• Join over 1.2 million students every month
  • Accelerate your learning by 29%
  • Unlimited access from just £6.99 per month

How were the Jews treated in 1933-1939 Germany?

Extracts from this document...

Introduction

How were the Jews treated in 1933-1939 Germany? In 1933 January 30th Adolph Hitler is appointed Chancellor of Germany, By 1934 Hitler was in full command of Germany. What would follow in his rule would be considered be the persecution and hate campaign of Jewish people, it continued until Hitler was eventually killed. Today it is still recognized as one of the biggest genocides crisis in history. Before Hitler came to power Jews lived peacefully in Germany, there were considered German and played a important part of their economy with many businessmen Jewish, However when Hitler came to power he wanted to isolate the Jews of the economy. At first Hitler had used anti-semantic campaigns to convince the German people that buying from Jewish businesses was wrong, however very few people did anything, instead they continued as usual. Hitler seeing how the campaign had little effect, shut boycotted all Jewish business on the 1st of April 1933. This resulted in a massive number of Jews living poverty. ...read more.

Middle

Eventually Jewish were banned from Aryan schools. Jews were banned from all forms on entertainment such at Cinemas and concerts as well as buying magazines and newspapers. Passports owned by Jews had to have the Letter J Stamped one, later they had to wear a J stamped on their clothing. This was to spot Jews more easily in crowds and houses. One of the vital laws that were constructed was the Nuremburg Race Laws in 1935. The Nuremburg race stated that Jews were unable to gain citizenship and they were prohibited from marrying or having sexual relations with Aryans. Jews who did not possess recognizably Jewish names, males were forced to add Israel whilst females added Sarah to their name. The aim of Hitler was to drive the Jews out, not to murder them. The Jews who wanted to flee were not permitted to bring personal belongings or valuables. The Jews fled to a variety of countries, some went to Europe and the East, but the majority went to Palestine. ...read more.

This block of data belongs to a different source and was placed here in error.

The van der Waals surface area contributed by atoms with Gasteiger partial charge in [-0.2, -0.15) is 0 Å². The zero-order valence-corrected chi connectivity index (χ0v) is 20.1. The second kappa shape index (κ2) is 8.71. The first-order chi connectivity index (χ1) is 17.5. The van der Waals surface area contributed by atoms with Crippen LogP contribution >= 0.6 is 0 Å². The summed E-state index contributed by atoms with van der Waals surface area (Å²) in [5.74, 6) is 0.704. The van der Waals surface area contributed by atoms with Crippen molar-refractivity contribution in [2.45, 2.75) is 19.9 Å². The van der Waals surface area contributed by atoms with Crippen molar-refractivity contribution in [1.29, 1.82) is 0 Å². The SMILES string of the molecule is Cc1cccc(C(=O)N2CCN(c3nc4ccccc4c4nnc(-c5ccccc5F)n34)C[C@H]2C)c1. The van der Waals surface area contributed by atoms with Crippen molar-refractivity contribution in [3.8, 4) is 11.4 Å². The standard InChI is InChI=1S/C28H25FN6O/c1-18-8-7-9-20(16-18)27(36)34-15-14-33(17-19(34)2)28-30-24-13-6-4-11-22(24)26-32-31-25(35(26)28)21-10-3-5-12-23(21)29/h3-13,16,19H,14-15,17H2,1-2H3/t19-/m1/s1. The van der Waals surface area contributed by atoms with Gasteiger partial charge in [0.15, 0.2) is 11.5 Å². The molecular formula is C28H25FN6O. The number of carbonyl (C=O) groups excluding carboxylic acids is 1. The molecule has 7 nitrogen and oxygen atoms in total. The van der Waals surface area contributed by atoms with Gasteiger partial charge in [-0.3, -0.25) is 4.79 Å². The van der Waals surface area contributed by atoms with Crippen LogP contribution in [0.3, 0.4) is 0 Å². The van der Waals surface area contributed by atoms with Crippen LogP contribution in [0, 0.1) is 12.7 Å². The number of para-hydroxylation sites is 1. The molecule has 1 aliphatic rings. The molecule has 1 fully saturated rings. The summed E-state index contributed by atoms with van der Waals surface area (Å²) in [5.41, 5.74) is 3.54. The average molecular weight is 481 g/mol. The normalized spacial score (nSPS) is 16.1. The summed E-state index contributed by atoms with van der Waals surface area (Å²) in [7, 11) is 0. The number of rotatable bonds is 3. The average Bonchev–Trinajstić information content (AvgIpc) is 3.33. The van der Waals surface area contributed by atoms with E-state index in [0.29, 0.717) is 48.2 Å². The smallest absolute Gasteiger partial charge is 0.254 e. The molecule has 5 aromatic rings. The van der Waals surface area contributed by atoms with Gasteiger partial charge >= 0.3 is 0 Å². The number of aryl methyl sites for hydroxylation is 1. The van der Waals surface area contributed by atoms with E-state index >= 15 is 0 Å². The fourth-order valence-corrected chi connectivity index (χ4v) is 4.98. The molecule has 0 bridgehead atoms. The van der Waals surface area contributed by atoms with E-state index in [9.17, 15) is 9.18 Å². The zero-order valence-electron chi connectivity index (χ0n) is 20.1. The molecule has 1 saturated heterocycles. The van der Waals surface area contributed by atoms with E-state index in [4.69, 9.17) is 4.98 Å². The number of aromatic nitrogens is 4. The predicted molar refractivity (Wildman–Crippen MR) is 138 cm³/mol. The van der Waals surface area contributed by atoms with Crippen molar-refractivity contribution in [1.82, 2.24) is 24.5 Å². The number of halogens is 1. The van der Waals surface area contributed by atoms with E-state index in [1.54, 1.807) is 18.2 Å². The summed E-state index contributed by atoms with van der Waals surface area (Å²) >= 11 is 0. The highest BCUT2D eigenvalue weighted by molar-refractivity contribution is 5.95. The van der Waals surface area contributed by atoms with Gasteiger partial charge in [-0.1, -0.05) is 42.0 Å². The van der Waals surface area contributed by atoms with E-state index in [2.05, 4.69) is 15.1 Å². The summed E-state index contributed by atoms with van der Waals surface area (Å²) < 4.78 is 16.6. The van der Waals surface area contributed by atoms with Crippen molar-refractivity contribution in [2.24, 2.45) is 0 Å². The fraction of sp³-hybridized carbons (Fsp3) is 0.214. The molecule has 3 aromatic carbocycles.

Conclusion

Sadly this stopped being a reality and ended being nothing more than a dream after 1933. Hitler's rise to power and hateful views had inspired a nation to change. One man could change the way Jew's life forever. What followed was a hate campaign designed to drive the Jews out of Germany, this led on for Hitler's dream to slaughter every Jew in Europe. Rich or Poor, Young or Old it didn't matter. In less than a decade a decade more than 6 Million Jews were murdered. Either by Death squads, Gas Chambers or any other form of torture they were killed. Even today the survivors and relatives still grieve for there loved ones who did not survive. Today there is little chance that this could ever happen with the current World Laws, but let us understand it only took one man with ideas to change Germany and the World Forever, it took one man to convince a country that they were superior; it took one man to take the lives of over 6million Jews, and it took one man to start one war, which would be the death of over 56million people. By Peter Lam By Peter Lam ...read more.